Public falls are a common theme of liability cases in the NSW court of law – however, not all outcomes are those desired by the applicant. As the below case shows, plaintiffs must fact check completely and have a diligent lawyer on hand to increase chances of success.
Background of the case
On 16 April 2014, the plaintiff fell over outside his house. He alleged he put his foot onto the curb after stepping over a protruding tree root, which caused him to fall forward and land on the path. He later sued Sydney Council, claiming the fall was caused by a failure to take precautions against the risk of harm.
As part of the plaintiff's claim, an engineer was introduced to assess the curb and tree root. Photographs taken by the engineer featured the exact site where the accident occurred – all of which were directed by the plaintiff himself.
Assessing the evidence
While the plaintiff claimed he fell on the ridge of the root, all photographs and reports suggest he fell north of the ridge which had no contact with the tree root.
Additionally, all reports and photographs were solicited by the plaintiff and his team, and at no point during assessment did they correct any potential errors. The plaintiff was also involved in an interview where on several occasions he confirmed he had correctly told his versions of events.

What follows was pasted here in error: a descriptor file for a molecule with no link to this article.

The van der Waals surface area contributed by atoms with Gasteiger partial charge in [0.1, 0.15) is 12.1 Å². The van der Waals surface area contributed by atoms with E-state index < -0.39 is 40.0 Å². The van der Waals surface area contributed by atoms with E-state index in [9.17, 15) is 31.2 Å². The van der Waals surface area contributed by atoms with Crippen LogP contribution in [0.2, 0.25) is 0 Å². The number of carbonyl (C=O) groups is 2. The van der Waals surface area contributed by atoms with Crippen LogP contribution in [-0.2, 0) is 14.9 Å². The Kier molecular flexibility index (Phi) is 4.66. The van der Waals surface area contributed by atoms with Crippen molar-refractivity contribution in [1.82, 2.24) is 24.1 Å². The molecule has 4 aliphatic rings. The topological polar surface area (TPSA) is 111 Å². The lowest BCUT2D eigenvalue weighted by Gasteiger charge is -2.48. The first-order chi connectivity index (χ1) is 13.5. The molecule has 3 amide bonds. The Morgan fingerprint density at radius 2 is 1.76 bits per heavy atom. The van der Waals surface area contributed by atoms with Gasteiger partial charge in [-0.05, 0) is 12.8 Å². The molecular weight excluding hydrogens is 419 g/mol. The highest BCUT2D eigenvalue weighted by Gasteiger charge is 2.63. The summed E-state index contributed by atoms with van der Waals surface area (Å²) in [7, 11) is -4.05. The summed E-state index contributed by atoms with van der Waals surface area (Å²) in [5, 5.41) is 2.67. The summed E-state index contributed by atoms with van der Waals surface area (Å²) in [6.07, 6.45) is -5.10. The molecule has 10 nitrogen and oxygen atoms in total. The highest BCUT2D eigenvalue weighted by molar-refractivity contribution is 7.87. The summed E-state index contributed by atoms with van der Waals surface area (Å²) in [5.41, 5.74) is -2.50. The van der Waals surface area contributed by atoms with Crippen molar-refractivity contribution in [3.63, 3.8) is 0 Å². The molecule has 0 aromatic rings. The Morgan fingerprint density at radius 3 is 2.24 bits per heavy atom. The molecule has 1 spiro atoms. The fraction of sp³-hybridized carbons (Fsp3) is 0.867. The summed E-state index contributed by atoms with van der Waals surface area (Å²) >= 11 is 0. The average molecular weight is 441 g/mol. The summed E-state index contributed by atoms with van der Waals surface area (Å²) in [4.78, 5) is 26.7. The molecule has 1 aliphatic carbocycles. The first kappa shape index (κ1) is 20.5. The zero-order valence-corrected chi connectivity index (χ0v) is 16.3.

Findings on liability and duty of care
After reviewing all evidence, the court rejected the plaintiff's oral evidence on the grounds that his story didn't make logical sense. The photograph errors also helped form this decision.
However, in liability cases like these, the court must refer to the Civil Liability Act 2002 (NSW) to determine duty of care and breach of duty of care.
While the plaintiff's version of events were questioned, he did fall – leaving the court to address whether the defendant breached its duty of care. While the council has a degree of duty of care towards pedestrians, individuals are also responsible for their own safety and should be on the lookout for imperfections on a walking surface.
After confirming that the width of the curb was at the standard measurements, the area had never previously been a problem to other pedestrians, and there was no significant risk of injury, the submission was rejected.
As the plaintiff failed in his negligence claim against the defendant, the case was dismissed, and the plaintiff ordered to pay the defendant's costs.
If you're in the midst of a public liability battle, enlist the help of the experts. Get in touch with the team at Gerard Malouf & Partners to see how we can help submit a claim for compensation.